BIG WEST CONFERENCE PREVIEW
-1. PACIFIC. The Tigers have been the most dominant team in the Big West over the past three seasons. They are an incredible 47-3 in their last 50 conference games. They did lose their top three players, but they lost all five of their starters a season ago and showed that they are a team that can reload without having to rebuild.
-2. LONG BEACH STATE. If anyone is going to challenge Pacific for the league title this year, its the 49ers. They are a very explosive team who led the nation in scoring last season and won seven straight down the stretch before losing to Pacific in the conference championship game. They return three starters, including guards Aaron Nixon and Kejuan Johnson who both averaged in double figures last season. Kevin Houston, who was a big contributor off the bench last year, will round out their three guard offense.
-3. UC SANTA BARBARA. The Gouchos have seven newcomers this year, but they return their top thee scorers so that should really help make the transition much smoother. Forwards Cecil Brown and Chris Devine are good scorers. Devine is also the teams leading rebounder. Guard Alex Harris
will be heavily depended on as well this year. Some of their newcomers should contribute to the team as well.
-4. CAL STATE FULLERTON. The Titans got off to a slow start after having such high expectations last seasons, but really played well down the stretch by winning five of their last six before losing in the conference tournament. They do lose center Jamal Brown, who was a great scorer and rebounder so they may struggle in the front court, but they return guard Bobby Brown
(17.5ppg) who is one of the best players in the conference. They also have a pretty good forward in Justin Burns and another in Frank Robinson. If all of those guys can step up like they did down the stretch last season this is a team that can be very competitive in this conference.
-5. UC IRVINE. The Anteaters lost guards Aaron Fitzgerald and Ross Schraeder, who were the two leading scorers on the team. They will be very inexperienced at the perimeter this season and that will be a challenge for them. They do appear to be pretty good in the post though. Center Darren Fells is a strong rebounder and forwards Nic Campbell and Patrick are decent scorers and rebounders as well.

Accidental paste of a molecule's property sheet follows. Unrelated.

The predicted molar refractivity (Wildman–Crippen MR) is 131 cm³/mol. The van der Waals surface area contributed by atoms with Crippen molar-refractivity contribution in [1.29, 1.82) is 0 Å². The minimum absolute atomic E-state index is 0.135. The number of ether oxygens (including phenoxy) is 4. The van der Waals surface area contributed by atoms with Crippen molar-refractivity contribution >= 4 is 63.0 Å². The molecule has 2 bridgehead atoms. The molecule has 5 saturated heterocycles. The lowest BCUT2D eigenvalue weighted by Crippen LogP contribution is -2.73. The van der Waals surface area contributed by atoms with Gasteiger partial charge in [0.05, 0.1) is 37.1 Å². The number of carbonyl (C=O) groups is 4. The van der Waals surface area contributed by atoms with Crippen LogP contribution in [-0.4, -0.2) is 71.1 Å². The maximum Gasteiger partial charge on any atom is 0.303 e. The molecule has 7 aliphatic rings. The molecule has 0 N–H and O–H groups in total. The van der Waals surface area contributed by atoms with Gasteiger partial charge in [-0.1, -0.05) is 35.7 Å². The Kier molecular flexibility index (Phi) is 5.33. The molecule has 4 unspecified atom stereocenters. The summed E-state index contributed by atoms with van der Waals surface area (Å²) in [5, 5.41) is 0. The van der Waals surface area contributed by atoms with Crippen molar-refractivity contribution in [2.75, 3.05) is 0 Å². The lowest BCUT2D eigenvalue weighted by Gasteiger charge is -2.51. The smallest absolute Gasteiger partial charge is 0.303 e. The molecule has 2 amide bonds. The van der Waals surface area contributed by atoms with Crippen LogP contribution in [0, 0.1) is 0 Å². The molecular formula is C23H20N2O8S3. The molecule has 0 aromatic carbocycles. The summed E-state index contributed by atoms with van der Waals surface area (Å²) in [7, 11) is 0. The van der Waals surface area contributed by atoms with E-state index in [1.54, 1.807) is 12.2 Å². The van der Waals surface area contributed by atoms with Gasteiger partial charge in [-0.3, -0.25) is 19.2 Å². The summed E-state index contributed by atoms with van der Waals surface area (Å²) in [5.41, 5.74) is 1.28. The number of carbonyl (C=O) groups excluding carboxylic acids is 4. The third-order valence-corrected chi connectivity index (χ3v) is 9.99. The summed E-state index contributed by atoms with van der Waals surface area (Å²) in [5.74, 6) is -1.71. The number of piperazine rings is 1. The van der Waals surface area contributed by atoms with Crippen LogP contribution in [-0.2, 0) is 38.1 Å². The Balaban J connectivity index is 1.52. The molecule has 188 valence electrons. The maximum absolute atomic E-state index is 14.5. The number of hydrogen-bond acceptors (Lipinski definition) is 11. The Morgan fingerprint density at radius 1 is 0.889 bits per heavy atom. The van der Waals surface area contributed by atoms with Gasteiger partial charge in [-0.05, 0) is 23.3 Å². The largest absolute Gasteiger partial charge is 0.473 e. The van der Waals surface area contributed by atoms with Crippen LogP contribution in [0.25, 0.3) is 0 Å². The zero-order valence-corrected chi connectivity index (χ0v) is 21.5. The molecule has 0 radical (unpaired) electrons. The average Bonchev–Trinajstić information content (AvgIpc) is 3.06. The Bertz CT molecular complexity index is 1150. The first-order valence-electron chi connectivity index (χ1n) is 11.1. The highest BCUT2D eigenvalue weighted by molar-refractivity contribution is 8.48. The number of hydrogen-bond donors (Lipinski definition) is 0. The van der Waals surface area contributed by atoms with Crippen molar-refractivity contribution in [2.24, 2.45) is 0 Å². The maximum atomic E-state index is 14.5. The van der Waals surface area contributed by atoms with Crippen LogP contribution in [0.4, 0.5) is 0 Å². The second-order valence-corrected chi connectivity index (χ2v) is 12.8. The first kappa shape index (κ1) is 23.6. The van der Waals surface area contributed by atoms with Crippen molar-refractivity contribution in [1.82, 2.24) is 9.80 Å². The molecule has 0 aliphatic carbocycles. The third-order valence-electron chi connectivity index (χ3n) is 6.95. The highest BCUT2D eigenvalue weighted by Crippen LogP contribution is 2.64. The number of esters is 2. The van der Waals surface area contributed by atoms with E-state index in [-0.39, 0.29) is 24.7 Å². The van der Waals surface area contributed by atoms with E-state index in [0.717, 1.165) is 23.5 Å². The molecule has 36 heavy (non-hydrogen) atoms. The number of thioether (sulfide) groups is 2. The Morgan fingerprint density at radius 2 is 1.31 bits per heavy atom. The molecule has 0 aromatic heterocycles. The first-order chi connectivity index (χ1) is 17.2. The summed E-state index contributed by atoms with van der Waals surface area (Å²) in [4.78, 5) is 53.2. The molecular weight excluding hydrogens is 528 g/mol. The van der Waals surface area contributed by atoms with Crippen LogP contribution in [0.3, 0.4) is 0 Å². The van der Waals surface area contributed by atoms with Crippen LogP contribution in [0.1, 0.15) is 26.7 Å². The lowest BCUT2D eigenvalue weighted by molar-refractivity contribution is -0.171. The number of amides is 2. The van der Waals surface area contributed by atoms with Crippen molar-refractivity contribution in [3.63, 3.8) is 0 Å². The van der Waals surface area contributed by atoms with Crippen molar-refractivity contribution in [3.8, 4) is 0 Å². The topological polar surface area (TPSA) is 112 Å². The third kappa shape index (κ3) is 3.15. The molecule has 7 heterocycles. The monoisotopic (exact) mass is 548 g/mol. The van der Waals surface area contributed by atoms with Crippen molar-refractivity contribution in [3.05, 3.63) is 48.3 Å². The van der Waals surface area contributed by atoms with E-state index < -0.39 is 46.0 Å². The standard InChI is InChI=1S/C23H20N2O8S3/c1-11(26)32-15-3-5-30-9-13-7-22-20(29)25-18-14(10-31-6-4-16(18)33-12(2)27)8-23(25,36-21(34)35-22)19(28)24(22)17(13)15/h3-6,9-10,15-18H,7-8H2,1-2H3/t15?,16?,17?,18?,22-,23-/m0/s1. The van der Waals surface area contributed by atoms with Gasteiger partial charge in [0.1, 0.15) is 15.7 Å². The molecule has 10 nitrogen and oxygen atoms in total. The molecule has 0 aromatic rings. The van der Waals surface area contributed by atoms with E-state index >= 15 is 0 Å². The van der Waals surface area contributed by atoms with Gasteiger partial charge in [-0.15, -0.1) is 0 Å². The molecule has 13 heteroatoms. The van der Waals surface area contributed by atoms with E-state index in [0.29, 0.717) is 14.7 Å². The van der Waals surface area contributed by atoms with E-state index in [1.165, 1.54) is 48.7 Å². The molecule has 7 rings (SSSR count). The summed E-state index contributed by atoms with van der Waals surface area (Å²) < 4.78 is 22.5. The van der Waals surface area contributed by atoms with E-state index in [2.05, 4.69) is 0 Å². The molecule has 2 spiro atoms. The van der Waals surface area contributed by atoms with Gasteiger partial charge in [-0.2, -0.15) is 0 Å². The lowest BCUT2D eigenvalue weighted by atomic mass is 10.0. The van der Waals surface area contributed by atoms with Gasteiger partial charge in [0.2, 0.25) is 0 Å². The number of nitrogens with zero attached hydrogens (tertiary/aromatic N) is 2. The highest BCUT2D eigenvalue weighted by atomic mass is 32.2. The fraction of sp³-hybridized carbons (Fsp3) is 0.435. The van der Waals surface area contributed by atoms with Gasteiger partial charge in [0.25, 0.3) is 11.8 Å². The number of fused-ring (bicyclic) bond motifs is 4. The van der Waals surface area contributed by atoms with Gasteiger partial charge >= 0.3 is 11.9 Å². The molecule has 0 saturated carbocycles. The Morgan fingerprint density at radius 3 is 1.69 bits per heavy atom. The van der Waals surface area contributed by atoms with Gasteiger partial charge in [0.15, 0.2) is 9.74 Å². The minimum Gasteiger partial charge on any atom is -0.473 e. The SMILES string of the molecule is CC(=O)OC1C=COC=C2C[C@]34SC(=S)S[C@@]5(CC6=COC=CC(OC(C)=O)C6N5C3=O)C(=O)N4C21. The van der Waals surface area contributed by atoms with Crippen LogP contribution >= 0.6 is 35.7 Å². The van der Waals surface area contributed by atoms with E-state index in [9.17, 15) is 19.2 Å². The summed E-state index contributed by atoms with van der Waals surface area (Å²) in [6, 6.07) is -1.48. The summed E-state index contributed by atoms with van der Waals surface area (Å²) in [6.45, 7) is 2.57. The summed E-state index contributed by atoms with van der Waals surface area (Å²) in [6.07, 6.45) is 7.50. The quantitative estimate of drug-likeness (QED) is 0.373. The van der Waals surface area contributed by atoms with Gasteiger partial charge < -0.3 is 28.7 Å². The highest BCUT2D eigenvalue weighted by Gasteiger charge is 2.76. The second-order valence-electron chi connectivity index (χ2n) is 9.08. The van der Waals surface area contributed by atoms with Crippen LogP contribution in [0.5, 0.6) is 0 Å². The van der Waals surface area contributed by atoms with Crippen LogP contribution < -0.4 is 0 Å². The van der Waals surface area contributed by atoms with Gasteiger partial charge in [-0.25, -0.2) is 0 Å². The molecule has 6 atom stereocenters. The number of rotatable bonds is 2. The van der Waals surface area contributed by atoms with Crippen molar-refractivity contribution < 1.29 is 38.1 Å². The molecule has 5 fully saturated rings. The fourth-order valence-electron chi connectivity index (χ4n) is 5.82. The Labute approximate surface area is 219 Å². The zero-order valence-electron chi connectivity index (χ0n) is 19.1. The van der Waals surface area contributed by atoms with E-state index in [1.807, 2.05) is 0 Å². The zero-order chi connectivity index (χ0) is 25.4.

-6. CAL POLY. The Mustangs won just three out of conference a season ago, and two of those were to div2 teams, but they managed to turn it around and go 7-7 in league play. They do return four starters and could easily finish in the middle of the pack again this season. Forward Derek Stalkalper and guard Darwin Whiten are their two top players. Both averaged in double figures a season ago and the team will be depending on them this season.
-7. CAL STATE NORTHRIDGE. The Matadors really struggled down the stretch last season and although they return four starters they didnt really show any indication that they would finish all that much higher than where they did last year. They do have a good front court with forward Calvin Chitwood and center Thomas Shewmake, but nevertheless I expect them to struggle this season.
-8. UC RIVERSIDE. The Highlanders won just five games last year and were among the worst in all of college basketball. Things dont appear to be all that much better this season. They dont really have a lot of size and werent strong on defense last year and unless there are some dramatic changes it will once again be a long season.
RANDOM ORDER OF FINISH
-For those that missed my first blog entry, each conference preview will also include a random order of finish. It sounds just like what it is. Teams are drawn at random and placed in order. The purpose for this is to demonstrate that at the end of the season, generally every single major and minor media preseason preview (including my own) isnt all that more accurate than simply randomly picking the teams.
2. Long Beach State
3. Cal Poly
4. Cal State Fullerton
5. Cal State Northridge
6. UC Irvine
7. UC Riverside
8. UC Santa Barbara
-Please feel free to send me feedback at email@example.com, whether its good or bad. Some conferences are harder to research and write about than other conferences, so every comment and critique helps so long as its constructive.